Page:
13. Gene: I guess it's always possible to find some small positive thing out of a negative situation. Maybe I should take this to the extreme. "Managing your savings is hard -- give it all to me and eliminate your worries." :-)

    Dale: Let's say that the total cost of a reasonable buy-and-hold indexing strategy is in the 0.25% to 0.75% range. This is about 1.5% to 2.5% better than the typical Canadian stock mutual fund MER. On average, these funds will perform about as well as the index before subtracting the MER. So, the typical investor will lose about 2% each year compared to the index approach. That's about 4% after 2 years, and about 6% after 3 years, etc.

    I took a look at your web site. I think it makes more sense to quote the average compounded return, which is 15.9% over 6 years rather than 17%. This is still a good result, though. Your strategy seems to involve a fair amount of trading. Do your returns take into account MERs of mutual funds and any fees charged by mutual funds for frequent switching in and out of individual funds?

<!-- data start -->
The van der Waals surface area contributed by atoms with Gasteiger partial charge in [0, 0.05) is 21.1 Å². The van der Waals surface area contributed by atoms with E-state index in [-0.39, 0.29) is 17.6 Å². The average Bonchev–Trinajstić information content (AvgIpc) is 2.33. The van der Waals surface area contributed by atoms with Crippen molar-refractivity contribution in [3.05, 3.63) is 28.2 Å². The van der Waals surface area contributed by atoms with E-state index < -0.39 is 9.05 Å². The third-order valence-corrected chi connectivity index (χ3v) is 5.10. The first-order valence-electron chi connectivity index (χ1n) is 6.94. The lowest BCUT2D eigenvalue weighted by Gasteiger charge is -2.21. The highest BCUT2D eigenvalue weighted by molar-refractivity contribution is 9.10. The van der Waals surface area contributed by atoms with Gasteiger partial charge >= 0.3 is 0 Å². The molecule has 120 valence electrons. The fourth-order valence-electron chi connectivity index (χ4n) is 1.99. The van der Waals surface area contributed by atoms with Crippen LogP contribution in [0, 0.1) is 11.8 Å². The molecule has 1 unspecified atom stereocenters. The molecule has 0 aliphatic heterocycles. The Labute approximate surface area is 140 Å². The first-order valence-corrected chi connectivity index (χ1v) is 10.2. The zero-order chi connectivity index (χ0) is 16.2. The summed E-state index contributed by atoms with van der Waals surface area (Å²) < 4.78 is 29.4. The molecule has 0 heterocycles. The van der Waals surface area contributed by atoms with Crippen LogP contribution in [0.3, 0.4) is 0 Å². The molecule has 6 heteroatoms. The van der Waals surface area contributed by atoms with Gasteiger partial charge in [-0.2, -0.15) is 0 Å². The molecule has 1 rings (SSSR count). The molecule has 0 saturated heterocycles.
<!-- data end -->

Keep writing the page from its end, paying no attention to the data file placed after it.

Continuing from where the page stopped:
14. The October Strategy results are my actual real world results, as achieved in my own portfolio -- and presumably replicated by our subscribers -- so they do take hidden MERs --(the necessary evil of our strategy) -- into account.

    We recommend a discount broker like TD Waterhouse, ETrade, BMO Investorline etc -- and we thereby incurr ZERO commissions/fees or trading costs.

  15. Sounds like an interesting strategy, Dale. One could easily enough adapt it to using ETFs for large portfolios where the $9.99 trading fees would pale compared to the MER. Down 8% year to date is stellar performance in this awful bear market.

  16. Gene; You could easily do the Sept/Oct "fall-out" as an ETF investor. But I'm skeptical about whether the momentum/frquent rebalancing with ETfs would give you as good a result as actively managed funds. With the ever increasing # of ETFs, this is a possibility, but I am doubtful. Also, are you under-estimating your ETF commission costs? My rudimentary calculations using I-Shares and TD Waterhouse would result in transaction costs of about 1% per year plus their small MER.

  17. Gene; When I quoted our 8% year to date loss I was ignoring last week's rout. I just got my Statements. We are now down 15%.